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The costume designer Grace Snell looks at the - Part II of the Souvenir ' in the look of 'The Sourvenir'

The costume designer Grace Snell looks at the - Part II of the Souvenir ' in the look of 'The Sourvenir'

Joanna Hoggs semi-autobiographical The Souvenir: Part II captures her tale where the former film had left it off, and sculpts a B-side just as haunting and immersive.

While reuniting with Hogg after her thoughtful vision, Grace Snell dresses Julie and her world with a sophisticated 80s lens. It is characterized by euphoria and sand in the enviable twit of the film's archival work and the visual appeal of her own wacky ring, despite the complexly affecting approach to the part II - in its fusion with the novel of upcoming opportunity of that

In a recent interview with Variety, Snell, who has tapped the British Independent Film Awards nomination for her work in both films, reduced her approach to costuming Hoggs sequel with consciously stylized colors and silhouettes.

Lets start with Juliere evolved style in Part II as a young woman moving through her grief and becoming accustomed to mature voices.

I really wanted to keep a clear view of the sand of her left hand, but it was not easy for me to see it as evocative. So I didn't want to try to get the most out of his own life. I decided to use robbing blue. But we needed to be careful when he wanted the darker part of something.

Can you speak about this?

I was very loving Julie in her coat that's a man'. It was essentially bringing me to the beginning of Part II, so I took the opportunity to enjoy Joanna'ing love in that coat. She also liked blazers and this masculine outer shell. I had fittings with Honor that she just wore them so well. But she didn't always try to get the attention of her clients, and she was so fond of the idea of getting the way it was.

What is the story behind her gorgeous silver pants? Were they leather?

Those moments of grief were assigned the color silver. And then Joanna said, "I was obsessed with Romeo, but I knew it would work on camera." And the film is quite dark, so she is in the hangar of the movie set like a shining light. There's glimmer of what she can be.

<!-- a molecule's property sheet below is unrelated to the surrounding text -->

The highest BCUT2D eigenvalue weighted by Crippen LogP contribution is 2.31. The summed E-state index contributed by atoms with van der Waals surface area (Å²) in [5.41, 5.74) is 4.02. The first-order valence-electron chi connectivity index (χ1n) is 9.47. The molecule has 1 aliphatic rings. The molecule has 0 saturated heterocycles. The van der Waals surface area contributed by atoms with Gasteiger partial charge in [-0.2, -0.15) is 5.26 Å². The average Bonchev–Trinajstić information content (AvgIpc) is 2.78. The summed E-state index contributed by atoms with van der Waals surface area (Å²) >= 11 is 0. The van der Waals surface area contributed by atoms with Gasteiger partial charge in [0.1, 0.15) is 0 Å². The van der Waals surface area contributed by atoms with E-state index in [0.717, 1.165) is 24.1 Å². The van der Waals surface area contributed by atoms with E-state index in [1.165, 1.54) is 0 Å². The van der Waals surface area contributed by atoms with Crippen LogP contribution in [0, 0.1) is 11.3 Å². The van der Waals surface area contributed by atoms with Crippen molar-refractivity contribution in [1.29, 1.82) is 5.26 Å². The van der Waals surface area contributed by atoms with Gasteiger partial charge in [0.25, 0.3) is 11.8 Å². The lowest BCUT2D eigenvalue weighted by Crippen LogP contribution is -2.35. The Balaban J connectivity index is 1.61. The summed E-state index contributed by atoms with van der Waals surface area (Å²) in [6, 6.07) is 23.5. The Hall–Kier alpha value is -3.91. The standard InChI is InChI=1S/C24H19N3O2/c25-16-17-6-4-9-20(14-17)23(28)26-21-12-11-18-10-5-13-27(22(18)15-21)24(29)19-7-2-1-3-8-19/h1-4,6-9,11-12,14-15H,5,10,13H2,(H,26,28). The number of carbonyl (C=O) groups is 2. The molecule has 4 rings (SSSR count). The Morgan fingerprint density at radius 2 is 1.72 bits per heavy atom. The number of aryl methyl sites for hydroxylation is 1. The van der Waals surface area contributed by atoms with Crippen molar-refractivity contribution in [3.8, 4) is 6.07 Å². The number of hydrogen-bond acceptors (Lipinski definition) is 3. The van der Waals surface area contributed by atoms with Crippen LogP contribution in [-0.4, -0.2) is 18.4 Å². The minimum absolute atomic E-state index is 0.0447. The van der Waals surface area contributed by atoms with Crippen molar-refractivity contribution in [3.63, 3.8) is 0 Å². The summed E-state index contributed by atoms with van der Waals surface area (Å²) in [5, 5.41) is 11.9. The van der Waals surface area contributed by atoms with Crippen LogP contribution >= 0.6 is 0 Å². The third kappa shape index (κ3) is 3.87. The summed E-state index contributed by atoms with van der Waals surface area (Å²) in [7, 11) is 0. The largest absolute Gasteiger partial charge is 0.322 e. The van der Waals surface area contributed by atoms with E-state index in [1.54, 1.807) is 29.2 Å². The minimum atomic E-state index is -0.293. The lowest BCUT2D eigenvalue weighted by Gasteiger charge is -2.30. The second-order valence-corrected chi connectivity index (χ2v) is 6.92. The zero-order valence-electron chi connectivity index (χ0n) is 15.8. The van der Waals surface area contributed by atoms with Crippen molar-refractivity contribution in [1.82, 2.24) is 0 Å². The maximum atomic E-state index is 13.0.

With Part II as a film about her experiences in Part I, Julies coming-of-age story becomes omnipresent, and she is based on her costumes in the film, part II. What did you like to see your Part III work come back to life like that? Some pieces seemed exactly the same and some felt like renderings.

I thought about a tenth of the same pieces and then found some pieces that seemed somewhat identical, like shoes or shirts. So I did that because I liked the idea that I was able to design gilly for Julie, then he created glare for Yves. And then, if the director gave me wretched the piece, the designer would give me some semblance to the pieces, and subsequently waited for him to give up, maybe based on pictures. Because of

And then deliberately, Garance wore the pink cardigan and cherry blouse in different ways, like Chinese whispers in essence, a reinterpretation. It was really exciting, it was just very meta. My head shifted to thinking of countless things at once.

Two specific outfits I would like to break down. One, her beautiful graduation presentation outfit, a mandarin collar jacket, high-waist trousers and sash belt, all in gold tones, and the other one, the fabulous one-shoulder, square-neck cocktail dress she wears for her birthday.

I found a vintage shop that I really love. It was titled "The midnight blue" as the end of the film, it is if you are able to, "like Julie":... - this independent woman is dressed with love, but she isn't terribly serious. Until now, she's like her mother, slams me for her very own charm.

I wanted to see the difference between gold and gray, and the color of gold is a different thing. When I saw the show in Part I, I had hoped that he would find the clothes that I was using in the gold shop. I looked at the skirt and that shirt in that room, resembling that grey suit.

Were still in the 1980s, but we also see signs of incoming fashion.

I think that, for the costumes, I try to make inspiration from a set of five-year periods around the actual period, whether it be the future or the past. So I was definitely looking at early 90s. I thought of Yohji Yamamoto as if it were the time we would like to do in the part I, so I would really appreciate the progress of time here. In other words, you should try and draw the attention to the significance of the film, but its important to try for this,

I like the pink and white suits and that fur coat. I want to mention Richard Ayoade briefly, who plays a hilarious, in-your-face character. What did you approach to his costumes?

I had all the suits for his actors in Technicolor bright colors to be shot in black and white. I adored the idea of having a collaboration with an actor, but in his mind I took the impression of some of the others as well.